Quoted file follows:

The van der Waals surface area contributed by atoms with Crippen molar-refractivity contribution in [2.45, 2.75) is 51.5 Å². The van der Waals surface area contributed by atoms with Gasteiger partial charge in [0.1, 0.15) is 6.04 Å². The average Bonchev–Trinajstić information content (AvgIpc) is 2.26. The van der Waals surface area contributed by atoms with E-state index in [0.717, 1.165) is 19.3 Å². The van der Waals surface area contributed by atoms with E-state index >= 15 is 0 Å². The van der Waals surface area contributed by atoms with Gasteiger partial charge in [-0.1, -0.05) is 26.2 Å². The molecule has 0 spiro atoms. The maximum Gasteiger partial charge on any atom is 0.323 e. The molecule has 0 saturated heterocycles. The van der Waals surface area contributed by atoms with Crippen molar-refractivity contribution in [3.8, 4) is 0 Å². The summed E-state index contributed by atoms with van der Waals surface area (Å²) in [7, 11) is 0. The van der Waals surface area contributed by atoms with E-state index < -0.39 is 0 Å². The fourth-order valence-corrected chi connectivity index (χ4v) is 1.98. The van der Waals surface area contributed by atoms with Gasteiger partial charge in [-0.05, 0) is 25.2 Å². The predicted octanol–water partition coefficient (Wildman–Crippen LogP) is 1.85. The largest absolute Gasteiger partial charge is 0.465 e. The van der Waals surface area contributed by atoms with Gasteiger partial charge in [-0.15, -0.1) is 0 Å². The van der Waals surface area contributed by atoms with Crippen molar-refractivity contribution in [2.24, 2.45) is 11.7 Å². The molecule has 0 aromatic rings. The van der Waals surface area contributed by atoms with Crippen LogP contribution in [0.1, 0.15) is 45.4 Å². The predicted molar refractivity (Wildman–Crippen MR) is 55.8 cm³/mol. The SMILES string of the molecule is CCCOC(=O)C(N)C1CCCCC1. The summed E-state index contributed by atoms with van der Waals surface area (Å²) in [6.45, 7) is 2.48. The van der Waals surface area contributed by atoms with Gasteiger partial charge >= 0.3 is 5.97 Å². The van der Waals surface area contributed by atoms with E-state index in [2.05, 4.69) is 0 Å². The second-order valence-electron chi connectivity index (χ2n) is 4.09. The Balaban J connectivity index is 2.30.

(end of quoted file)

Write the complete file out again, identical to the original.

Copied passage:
The van der Waals surface area contributed by atoms with Crippen molar-refractivity contribution in [2.45, 2.75) is 51.5 Å². The van der Waals surface area contributed by atoms with Gasteiger partial charge in [0.1, 0.15) is 6.04 Å². The average Bonchev–Trinajstić information content (AvgIpc) is 2.26. The van der Waals surface area contributed by atoms with E-state index in [0.717, 1.165) is 19.3 Å². The van der Waals surface area contributed by atoms with E-state index >= 15 is 0 Å². The van der Waals surface area contributed by atoms with Gasteiger partial charge in [-0.1, -0.05) is 26.2 Å². The molecule has 0 spiro atoms. The maximum Gasteiger partial charge on any atom is 0.323 e. The molecule has 0 saturated heterocycles. The van der Waals surface area contributed by atoms with Crippen molar-refractivity contribution in [3.8, 4) is 0 Å². The summed E-state index contributed by atoms with van der Waals surface area (Å²) in [7, 11) is 0. The van der Waals surface area contributed by atoms with E-state index < -0.39 is 0 Å². The fourth-order valence-corrected chi connectivity index (χ4v) is 1.98. The van der Waals surface area contributed by atoms with Gasteiger partial charge in [-0.05, 0) is 25.2 Å². The predicted octanol–water partition coefficient (Wildman–Crippen LogP) is 1.85. The largest absolute Gasteiger partial charge is 0.465 e. The van der Waals surface area contributed by atoms with Gasteiger partial charge in [-0.15, -0.1) is 0 Å². The van der Waals surface area contributed by atoms with Crippen molar-refractivity contribution in [2.24, 2.45) is 11.7 Å². The molecule has 0 aromatic rings. The van der Waals surface area contributed by atoms with Crippen LogP contribution in [0.1, 0.15) is 45.4 Å². The predicted molar refractivity (Wildman–Crippen MR) is 55.8 cm³/mol. The SMILES string of the molecule is CCCOC(=O)C(N)C1CCCCC1. The summed E-state index contributed by atoms with van der Waals surface area (Å²) in [6.45, 7) is 2.48. The van der Waals surface area contributed by atoms with Gasteiger partial charge >= 0.3 is 5.97 Å². The van der Waals surface area contributed by atoms with E-state index in [2.05, 4.69) is 0 Å². The second-order valence-electron chi connectivity index (χ2n) is 4.09. The Balaban J connectivity index is 2.30.